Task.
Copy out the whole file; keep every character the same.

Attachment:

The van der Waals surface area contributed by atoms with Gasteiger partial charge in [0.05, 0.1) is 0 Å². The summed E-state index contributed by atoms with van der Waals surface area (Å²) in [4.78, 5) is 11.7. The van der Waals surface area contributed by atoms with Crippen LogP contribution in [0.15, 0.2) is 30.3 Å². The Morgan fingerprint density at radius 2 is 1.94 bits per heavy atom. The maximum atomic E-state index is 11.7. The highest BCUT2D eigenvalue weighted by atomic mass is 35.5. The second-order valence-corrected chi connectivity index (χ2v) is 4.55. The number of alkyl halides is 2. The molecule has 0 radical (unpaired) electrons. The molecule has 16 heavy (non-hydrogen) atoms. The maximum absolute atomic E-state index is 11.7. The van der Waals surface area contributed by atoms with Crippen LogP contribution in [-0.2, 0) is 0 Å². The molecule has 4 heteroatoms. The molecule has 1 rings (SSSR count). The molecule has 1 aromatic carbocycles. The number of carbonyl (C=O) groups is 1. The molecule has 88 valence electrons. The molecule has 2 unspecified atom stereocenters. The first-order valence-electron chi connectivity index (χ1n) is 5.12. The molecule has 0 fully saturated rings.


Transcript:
The van der Waals surface area contributed by atoms with Gasteiger partial charge in [0.05, 0.1) is 0 Å². The summed E-state index contributed by atoms with van der Waals surface area (Å²) in [4.78, 5) is 11.7. The van der Waals surface area contributed by atoms with Crippen LogP contribution in [0.15, 0.2) is 30.3 Å². The Morgan fingerprint density at radius 2 is 1.94 bits per heavy atom. The maximum atomic E-state index is 11.7. The highest BCUT2D eigenvalue weighted by atomic mass is 35.5. The second-order valence-corrected chi connectivity index (χ2v) is 4.55. The number of alkyl halides is 2. The molecule has 0 radical (unpaired) electrons. The molecule has 16 heavy (non-hydrogen) atoms. The maximum absolute atomic E-state index is 11.7. The van der Waals surface area contributed by atoms with Crippen LogP contribution in [-0.2, 0) is 0 Å². The molecule has 4 heteroatoms. The molecule has 1 rings (SSSR count). The molecule has 1 aromatic carbocycles. The number of carbonyl (C=O) groups is 1. The molecule has 88 valence electrons. The molecule has 2 unspecified atom stereocenters. The first-order valence-electron chi connectivity index (χ1n) is 5.12. The molecule has 0 fully saturated rings.